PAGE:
Can a push of a virtual button, or a click of a plastic computer mouse, really change our world?
The generation before me consisted of traditional activists who rebelled against an American society that they thought had wrongfully sent young men to kill Southeast Asians without much clear rationale, other than to fight some political theory that supposedly threatened democracy.
Back in the 1960s, the young adults who differed with our country's political leaders fought hard to change the direction of their country and world.
Back then, there were no IPads, internet, or smartphones -- just their cardboard signs, megaphones, and power in numbers. They changed their world with sit-ins, love-ins, and physical battles with shielded police sporting batons and water cannons.
Those grainy black and white television images of young people with headbands, long hair, and bell-bottom jeans standing up to armored national guards still resonant today.
Today's activists, however, don't typically knock heads with plastic police shields or get hosed down by a coercive stream of water. Why put yourself in harms way when you can sit at your Ikea desk, open up your MacBook Air, and click a few electronic buttons?
Click, click, click, and you just reduced carcinogens in the environment. Click, click, to join the fight to end AIDS. Click, and that emaciated Third World child will eat a well-nourished supper tonight.
Changing the world is way easier today than when those hippies in the 1960s battled it out with angry uniformed men. All you need to do today is join some cool world-changing movement on Change.org in the comfort of your bedroom in your parents' house, and you are a bona-fide activist. Just ignore those critics who call you a slacktivist.
Click, click, and you just housed a homeless person.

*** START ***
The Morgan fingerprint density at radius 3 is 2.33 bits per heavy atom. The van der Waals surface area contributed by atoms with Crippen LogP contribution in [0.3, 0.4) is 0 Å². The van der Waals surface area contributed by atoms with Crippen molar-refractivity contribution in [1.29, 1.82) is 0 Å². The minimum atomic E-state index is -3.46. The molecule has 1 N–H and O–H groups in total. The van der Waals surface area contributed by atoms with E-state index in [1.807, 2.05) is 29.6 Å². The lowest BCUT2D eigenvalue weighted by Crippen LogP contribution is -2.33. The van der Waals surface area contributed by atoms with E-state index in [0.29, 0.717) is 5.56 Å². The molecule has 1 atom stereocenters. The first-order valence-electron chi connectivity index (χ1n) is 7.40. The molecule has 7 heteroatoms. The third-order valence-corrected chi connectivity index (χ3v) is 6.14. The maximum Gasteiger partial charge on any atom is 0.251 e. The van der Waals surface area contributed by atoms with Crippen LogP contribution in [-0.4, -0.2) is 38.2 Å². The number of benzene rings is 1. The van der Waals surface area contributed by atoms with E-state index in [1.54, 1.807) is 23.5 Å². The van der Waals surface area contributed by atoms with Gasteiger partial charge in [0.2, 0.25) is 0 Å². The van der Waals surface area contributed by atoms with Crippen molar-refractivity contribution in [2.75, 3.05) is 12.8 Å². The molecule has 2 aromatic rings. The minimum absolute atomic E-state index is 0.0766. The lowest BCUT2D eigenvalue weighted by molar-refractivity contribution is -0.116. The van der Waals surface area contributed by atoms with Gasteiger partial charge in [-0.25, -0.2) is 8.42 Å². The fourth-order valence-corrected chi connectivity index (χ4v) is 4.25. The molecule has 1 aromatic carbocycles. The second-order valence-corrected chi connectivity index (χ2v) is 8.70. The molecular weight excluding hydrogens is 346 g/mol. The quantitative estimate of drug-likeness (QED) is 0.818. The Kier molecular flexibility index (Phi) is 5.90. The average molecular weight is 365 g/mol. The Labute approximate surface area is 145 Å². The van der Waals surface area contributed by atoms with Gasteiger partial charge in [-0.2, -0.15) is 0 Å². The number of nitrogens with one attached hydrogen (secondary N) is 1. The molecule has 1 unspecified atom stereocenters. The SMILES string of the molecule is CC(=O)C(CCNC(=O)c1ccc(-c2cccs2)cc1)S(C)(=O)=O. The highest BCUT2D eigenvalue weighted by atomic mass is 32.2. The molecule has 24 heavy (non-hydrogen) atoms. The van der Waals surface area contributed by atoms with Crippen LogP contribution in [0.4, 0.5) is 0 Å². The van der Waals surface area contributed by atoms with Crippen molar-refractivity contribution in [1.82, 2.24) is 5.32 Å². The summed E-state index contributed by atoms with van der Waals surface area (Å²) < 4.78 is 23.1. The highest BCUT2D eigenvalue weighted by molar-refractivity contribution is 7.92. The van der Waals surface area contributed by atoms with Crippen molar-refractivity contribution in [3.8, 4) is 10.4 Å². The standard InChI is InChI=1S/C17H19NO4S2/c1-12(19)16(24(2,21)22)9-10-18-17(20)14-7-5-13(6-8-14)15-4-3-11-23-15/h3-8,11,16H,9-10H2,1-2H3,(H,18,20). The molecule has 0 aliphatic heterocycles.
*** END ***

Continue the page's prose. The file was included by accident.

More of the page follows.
Wait. Is it that easy? For decades, homeless advocates have been struggling to help people on the streets overcome mental health issues, addictive behavior, and find permanent housing that would nurture people back to physical and emotional health. Can a click of an electronic button do all of that with one simple push?
I wish ending homelessness was as simple as pressing that bright red Staples Easy Button. Can a simple tweet house a homeless person?
Of course, one click of a button won't magically transport a family of three from living in their van to walking across the threshold of an apartment. But as homeless advocates are figuring out today, it takes the whole community to mobilize enough resources to permanently house their homeless neighbors.
And that's where social media is at its best, when a community wants to mobilize everyone.
So why not create a KONY 2012-type of campaign to end homelessness? Create a moving, very personal YouTube video of why our country needs to end homelessness, and then tweet it out to celebrities who have the influence to rally millions of people.
In fact, why not tweet those celebrities who have been homeless themselves. Famous people like Jim Carrey, Hilary Swank, and Shania Twain.
"Hey @JimCarrey, you already know homelessness is not a joke! Help end homelessness."
"@HilaryASwank, you know the drama of being homeless. Help us end homelessness."
"@ShaniaTwain, you know homelessness is not a beautiful country ballad. Help end homelessness."
I know, it may sound like a desperate gimmick. But when the drama of homelessness has sadly persisted for decades in this country we need all the help we can get.
So should we start clicking away?
Follow Joel John Roberts on Twitter: www.twitter.com/joeljohnroberts